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From |
Boris Peko <borispeko@gmail.com> |

To |
statalist@hsphsun2.harvard.edu |

Subject |
Re: st: nonlinear N effect |

Date |
Wed, 6 Mar 2013 14:43:32 +0100 |

My first goal is to find effect of managerial ownership on company value. I predict it is non-linear and N-shaped. 2013/3/6 Maarten Buis <maartenlbuis@gmail.com>: > I suspect that the null hypothesis you state is probably not the null > hypothesis you want to test. Alternative null hypotheses (unfortunate > choice of words, I know) would be: "the curve is N shaped" or "the > curve is N shaped and the turning point happen at 5% and 25%". > > Once you have chosen your model and your null hypothis, you should > rephrase the hypothesis in terms of the parameters of your model. Than > the test is often a straightforward call to -test- or -testnl-. > > -- Maarten > > On Wed, Mar 6, 2013 at 2:09 PM, Boris Peko wrote: >> My analysis is effect on managerial ownership on company's value and I >> use panel models. >> Ho is that man.own has unlinear effect (N-shape) on company's value. >> Other authors have predetermined inflection (or turning) points of 5% >> and 25% but I want to find out >> techniques to find those points. >> >> 2013/3/6 Maarten Buis <maartenlbuis@gmail.com>: >>> On Wed, Mar 6, 2013 at 12:14 PM, Boris Peko wrote: >>>> Hi! I have a non-linear effect but not U-shape or reverse U-shape. >>>> Effect is N-shaped, dependent variable rises, then fell, then rises. >>>> How can I test that in Stata? >>>> More important, what method should I use if I do not want to use >>>> predetermined inflection point? >>> >>> The test depends on the _exact_ null hypothesis and the method you >>> used to estimate your model. >>> >>> One possibility would be to add a third degree polynomial (cubic >>> curve), which could be an N-shaped curve. The extrema of this curve >>> have a closed form solution, so you can quickly look if the turning >>> point happen within the range of the data. -orthpoly- could be useful >>> for reducing multicolinearity and improving the stability of the >>> estimates. However, a cubic curve is often too restrictive and too >>> sensitive to outliers for my taste, just as a second degree polynomial >>> (quadratic curve) is often too restrictive and too sensitive to >>> outliers for hypothesised U-shaped and reverse U-shaped curves. >>> >>> A better alternative would probably be -fracpoly-, but this also >>> depends on all kinds of details of your data, the substantive >>> background of your study, tribal habits within your >>> (sub-(sub-))discipline, etc.. >>> >>> Hope this helps, >>> Maarten >>> >>> >>> --------------------------------- >>> Maarten L. Buis >>> WZB >>> Reichpietschufer 50 >>> 10785 Berlin >>> Germany >>> >>> http://www.maartenbuis.nl >>> --------------------------------- >>> * >>> * For searches and help try: >>> * http://www.stata.com/help.cgi?search >>> * http://www.stata.com/support/faqs/resources/statalist-faq/ >>> * http://www.ats.ucla.edu/stat/stata/ >> * >> * For searches and help try: >> * http://www.stata.com/help.cgi?search >> * http://www.stata.com/support/faqs/resources/statalist-faq/ >> * http://www.ats.ucla.edu/stat/stata/ > > > > -- > --------------------------------- > Maarten L. Buis > WZB > Reichpietschufer 50 > 10785 Berlin > Germany > > http://www.maartenbuis.nl > --------------------------------- > * > * For searches and help try: > * http://www.stata.com/help.cgi?search > * http://www.stata.com/support/faqs/resources/statalist-faq/ > * http://www.ats.ucla.edu/stat/stata/ * * For searches and help try: * http://www.stata.com/help.cgi?search * http://www.stata.com/support/faqs/resources/statalist-faq/ * http://www.ats.ucla.edu/stat/stata/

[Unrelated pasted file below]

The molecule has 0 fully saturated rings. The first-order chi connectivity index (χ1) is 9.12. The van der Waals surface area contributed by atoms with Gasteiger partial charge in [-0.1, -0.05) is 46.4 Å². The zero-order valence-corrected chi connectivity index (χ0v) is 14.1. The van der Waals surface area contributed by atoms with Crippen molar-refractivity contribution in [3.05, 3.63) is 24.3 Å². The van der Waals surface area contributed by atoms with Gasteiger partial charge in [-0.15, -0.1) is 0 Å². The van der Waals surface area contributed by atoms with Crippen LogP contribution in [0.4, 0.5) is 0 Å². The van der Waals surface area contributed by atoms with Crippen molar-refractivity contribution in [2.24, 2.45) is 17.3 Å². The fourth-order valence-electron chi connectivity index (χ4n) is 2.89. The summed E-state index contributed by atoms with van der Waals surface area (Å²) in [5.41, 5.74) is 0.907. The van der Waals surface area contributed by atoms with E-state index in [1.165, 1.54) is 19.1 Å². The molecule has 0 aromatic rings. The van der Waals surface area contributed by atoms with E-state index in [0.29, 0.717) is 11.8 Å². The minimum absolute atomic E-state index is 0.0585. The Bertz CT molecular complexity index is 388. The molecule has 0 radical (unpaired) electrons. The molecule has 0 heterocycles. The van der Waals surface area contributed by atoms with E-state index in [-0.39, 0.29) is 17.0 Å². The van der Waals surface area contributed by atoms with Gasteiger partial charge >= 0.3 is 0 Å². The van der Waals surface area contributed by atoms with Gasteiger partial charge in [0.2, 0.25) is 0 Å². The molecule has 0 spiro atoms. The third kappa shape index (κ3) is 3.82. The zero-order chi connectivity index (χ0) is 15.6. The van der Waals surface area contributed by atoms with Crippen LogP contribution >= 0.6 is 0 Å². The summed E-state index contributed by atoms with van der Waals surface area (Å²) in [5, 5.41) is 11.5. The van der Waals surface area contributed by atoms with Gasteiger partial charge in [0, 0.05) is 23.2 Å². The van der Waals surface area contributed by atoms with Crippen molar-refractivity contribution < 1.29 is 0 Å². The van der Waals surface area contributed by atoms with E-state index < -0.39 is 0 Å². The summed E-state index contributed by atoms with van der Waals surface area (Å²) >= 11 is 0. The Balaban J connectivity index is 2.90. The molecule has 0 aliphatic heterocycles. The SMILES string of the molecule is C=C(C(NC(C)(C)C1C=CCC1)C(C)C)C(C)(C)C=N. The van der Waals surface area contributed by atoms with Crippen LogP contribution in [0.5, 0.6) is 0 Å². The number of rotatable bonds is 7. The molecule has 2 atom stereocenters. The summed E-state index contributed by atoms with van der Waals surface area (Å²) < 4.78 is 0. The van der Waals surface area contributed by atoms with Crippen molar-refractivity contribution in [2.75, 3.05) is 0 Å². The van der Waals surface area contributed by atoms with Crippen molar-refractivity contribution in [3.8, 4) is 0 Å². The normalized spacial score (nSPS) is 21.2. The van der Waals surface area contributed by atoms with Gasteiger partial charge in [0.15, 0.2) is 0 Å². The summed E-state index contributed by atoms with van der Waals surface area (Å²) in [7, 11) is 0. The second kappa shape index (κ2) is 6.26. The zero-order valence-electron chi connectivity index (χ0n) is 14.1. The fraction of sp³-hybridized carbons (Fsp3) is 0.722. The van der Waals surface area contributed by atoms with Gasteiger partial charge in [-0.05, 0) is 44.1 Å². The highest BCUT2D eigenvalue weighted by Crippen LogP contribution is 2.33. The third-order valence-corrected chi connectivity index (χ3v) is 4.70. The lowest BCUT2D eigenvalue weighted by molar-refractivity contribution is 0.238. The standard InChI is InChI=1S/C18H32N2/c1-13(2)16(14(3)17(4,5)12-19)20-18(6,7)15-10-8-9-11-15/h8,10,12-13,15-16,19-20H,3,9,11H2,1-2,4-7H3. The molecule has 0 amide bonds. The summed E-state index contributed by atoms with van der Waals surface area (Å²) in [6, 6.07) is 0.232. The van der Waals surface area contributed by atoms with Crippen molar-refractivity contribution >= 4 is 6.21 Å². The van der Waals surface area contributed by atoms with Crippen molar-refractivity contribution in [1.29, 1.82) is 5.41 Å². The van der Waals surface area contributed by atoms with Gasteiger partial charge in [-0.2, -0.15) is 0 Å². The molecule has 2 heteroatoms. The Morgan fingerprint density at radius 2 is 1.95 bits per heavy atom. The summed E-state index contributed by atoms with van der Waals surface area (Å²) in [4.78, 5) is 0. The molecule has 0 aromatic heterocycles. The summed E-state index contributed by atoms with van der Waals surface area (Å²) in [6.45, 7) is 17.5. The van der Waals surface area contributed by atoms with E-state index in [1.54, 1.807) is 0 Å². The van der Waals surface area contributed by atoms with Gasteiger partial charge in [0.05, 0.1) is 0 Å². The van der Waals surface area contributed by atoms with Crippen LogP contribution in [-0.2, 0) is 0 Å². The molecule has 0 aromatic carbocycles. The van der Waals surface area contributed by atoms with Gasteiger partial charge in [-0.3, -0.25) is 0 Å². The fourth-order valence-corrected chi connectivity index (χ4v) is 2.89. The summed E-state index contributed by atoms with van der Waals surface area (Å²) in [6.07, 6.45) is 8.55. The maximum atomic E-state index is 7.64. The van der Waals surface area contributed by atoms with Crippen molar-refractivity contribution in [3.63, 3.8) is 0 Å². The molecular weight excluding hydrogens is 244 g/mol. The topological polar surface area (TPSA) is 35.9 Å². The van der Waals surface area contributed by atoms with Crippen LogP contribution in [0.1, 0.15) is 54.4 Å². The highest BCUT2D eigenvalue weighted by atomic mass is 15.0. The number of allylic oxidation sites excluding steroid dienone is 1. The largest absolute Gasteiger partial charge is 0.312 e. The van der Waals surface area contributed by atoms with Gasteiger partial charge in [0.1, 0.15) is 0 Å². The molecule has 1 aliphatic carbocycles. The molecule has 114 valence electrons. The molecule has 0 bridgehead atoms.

**References**:**st: nonlinear N effect***From:*Boris Peko <borispeko@gmail.com>

**Re: st: nonlinear N effect***From:*Maarten Buis <maartenlbuis@gmail.com>

**Re: st: nonlinear N effect***From:*Boris Peko <borispeko@gmail.com>

**Re: st: nonlinear N effect***From:*Maarten Buis <maartenlbuis@gmail.com>

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